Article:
Rollins Band – Room 13 (2002)

Corey was one of many guest vocalists – also including the likes of Lemmy, Iggy Pop, Mike Patton, Tom Araya and Ice-T – who joined the Rollins Band on a tribute album covering Henry Rollins’ former band Black Flag. Corey puts in a suitably raw performance on the two-minute rampage of Room 13. The whole project was a benefit for the West Memphis Three, who were convicted as teenagers of the murders of three children. The prosecution asserted that these boys were killed as part of a Satanic ritual, but many people believed the three men jailed for the crime were innocent.

Tech N9ne – Wither (2015)

2019's Kid Bookie collaboration might have been a surprise, but it wasn’t Corey’s first foray into the rap world. Tech N9ne’s Wither channelled the right amount of chaos and aggression to serve as a perfect platform for a guest appearance from the Slipknot man. Tech N9ne counts himself a long-term fan, saying: "This collaboration is a total dream come true, because I've been a Maggot since ’99. This song we did together is such a dynamic roller coaster ride! It starts off calm and cool and then fuckin' gets loud and extremely mean and crazy! It's perfect!"

Code Orange – The Hunt (2018)

In some respects, Code Orange’s terrifyingly chaotic hardcore melee is the natural successor to Slipknot. “Holy. Fucking. Shit. This is incredible,” Corey had tweeted in response to the Pittsburgh crew’s 2017 album Forever, before declaring himself a new fan. Slightly late to the party perhaps, but Code Orange appreciated the compliment and later invited the singer to guest on their The Hurt Will Go On EP. It’s a sterling effort all round, and definitely the heaviest thing on this list.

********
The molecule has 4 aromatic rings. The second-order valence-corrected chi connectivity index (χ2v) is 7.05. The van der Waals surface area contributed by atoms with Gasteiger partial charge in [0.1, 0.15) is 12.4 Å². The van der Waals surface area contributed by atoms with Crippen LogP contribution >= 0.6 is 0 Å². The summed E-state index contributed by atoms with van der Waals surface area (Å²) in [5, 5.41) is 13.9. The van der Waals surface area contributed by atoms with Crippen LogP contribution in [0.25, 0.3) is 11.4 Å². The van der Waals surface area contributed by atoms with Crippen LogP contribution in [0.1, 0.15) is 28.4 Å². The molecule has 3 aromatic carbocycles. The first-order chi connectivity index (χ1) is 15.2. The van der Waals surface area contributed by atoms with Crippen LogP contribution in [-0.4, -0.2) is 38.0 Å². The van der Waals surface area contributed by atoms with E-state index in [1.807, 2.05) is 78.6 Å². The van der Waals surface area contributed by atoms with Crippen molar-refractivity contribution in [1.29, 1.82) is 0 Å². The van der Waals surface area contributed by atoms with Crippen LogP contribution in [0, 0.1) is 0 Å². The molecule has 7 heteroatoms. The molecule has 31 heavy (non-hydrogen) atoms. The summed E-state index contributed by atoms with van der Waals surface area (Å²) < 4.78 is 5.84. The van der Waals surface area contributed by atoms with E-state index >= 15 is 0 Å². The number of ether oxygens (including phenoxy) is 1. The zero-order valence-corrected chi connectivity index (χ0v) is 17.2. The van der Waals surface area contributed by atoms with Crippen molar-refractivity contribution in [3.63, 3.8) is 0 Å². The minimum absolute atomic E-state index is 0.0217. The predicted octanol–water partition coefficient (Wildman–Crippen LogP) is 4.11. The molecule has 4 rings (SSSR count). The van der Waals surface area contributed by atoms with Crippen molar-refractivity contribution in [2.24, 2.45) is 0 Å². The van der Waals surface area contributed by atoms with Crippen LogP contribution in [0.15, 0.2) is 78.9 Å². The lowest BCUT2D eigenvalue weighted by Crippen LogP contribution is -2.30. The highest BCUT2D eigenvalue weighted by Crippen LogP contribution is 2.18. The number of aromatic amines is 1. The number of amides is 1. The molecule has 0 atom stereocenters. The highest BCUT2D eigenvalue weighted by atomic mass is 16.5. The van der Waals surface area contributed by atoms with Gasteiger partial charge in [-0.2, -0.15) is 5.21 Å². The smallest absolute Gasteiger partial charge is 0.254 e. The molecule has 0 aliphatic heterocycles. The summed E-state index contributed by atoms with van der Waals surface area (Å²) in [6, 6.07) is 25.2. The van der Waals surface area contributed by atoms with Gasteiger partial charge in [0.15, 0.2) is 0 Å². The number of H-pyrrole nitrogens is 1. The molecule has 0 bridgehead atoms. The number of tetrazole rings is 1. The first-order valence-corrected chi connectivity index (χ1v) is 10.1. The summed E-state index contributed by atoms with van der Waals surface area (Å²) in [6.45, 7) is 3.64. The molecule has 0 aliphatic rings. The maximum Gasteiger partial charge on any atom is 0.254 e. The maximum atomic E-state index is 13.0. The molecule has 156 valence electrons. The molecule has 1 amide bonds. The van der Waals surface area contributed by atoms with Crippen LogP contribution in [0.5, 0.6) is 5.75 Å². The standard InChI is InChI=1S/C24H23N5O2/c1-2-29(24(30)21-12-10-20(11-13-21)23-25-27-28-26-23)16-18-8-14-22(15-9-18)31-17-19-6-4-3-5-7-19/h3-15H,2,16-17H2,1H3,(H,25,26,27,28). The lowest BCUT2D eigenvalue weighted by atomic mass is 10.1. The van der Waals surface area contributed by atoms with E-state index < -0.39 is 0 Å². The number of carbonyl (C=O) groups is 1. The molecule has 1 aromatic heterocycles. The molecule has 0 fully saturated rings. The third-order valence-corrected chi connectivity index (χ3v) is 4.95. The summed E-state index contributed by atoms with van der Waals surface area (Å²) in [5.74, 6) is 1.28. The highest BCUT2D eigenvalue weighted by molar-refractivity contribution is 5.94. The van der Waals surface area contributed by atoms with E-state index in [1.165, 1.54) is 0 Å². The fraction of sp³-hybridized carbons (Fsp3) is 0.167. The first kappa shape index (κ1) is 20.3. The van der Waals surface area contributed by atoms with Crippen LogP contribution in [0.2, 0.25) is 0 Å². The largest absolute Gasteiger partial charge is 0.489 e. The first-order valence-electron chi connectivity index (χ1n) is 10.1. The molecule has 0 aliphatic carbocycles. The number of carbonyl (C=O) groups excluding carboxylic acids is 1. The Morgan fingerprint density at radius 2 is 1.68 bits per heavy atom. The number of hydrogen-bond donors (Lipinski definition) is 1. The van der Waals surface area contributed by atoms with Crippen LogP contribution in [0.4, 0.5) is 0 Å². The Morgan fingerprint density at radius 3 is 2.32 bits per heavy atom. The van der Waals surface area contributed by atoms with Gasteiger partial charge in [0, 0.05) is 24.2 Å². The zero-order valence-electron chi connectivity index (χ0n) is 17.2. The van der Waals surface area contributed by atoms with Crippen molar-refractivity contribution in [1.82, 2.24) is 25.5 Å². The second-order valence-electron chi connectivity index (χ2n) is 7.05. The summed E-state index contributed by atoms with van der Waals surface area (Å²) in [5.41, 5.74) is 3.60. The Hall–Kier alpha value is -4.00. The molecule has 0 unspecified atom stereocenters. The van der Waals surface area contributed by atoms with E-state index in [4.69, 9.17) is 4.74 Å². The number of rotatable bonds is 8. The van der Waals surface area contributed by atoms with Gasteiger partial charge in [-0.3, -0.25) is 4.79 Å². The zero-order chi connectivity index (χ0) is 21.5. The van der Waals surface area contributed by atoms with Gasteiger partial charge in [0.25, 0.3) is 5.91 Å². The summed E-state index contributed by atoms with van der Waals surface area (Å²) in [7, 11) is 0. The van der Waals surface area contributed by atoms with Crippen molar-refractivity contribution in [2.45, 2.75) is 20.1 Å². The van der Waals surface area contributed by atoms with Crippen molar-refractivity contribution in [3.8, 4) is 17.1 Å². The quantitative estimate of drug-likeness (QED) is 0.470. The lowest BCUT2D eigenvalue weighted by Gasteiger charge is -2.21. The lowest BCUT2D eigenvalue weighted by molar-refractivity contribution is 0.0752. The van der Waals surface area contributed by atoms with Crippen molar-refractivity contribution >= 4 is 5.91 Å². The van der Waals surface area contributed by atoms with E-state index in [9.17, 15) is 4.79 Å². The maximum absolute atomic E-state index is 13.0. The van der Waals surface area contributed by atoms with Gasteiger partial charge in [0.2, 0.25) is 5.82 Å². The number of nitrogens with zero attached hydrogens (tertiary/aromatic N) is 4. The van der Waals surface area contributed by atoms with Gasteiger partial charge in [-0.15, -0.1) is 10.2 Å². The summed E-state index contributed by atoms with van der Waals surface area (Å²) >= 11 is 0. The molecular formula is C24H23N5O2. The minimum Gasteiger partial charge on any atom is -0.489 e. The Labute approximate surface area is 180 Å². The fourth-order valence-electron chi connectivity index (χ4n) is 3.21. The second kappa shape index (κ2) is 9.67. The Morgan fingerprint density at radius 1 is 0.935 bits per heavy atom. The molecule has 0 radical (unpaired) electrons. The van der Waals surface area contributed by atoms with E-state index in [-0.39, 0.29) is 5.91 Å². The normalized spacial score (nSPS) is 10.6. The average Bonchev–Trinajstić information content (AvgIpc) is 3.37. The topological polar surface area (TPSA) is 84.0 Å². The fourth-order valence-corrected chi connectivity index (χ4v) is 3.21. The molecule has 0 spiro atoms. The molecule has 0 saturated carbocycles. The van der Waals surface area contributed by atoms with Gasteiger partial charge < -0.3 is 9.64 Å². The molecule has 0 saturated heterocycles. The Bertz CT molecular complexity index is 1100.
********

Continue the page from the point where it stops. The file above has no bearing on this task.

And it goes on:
Steel Panther – Death To All But Metal (2009)

Death to all butt-metal? However you pronounce it, Corey was on it – specifically screaming on the chorus and delivering the verse that goes, ‘Death to Papa Roach, blink-182…’ He also supplied backing vocals on a couple more songs (Asian Hooker and Eyes Of A Panther) and made an unforgettable appearance with Steel Panther at Download Festival 2012. “I can’t believe he’s here, Corey fucking Feldman from Slipknot,” announced guitarist Satchel by way of introduction.

Damageplan – Fuck You (2004)

This might not be the most sophisticated collaboration that Corey has lent his name to, but the 2004 album on which it appeared (New Found Power) was Dimebag Darrell’s final studio appearance before the guitarist’s murder at a Damageplan concert later that year. It featured a typically driving, crunching groove and a squalling solo, while Corey brings the perfect level of belligerence to the song. Could you imagine anyone else being better suited to the lines: ‘Fuck your power trip and fuck your attitude and fuck your bloated ego, too / Fuck your history, your tragedy, your misery / But most of all, fuck you’? Exactly.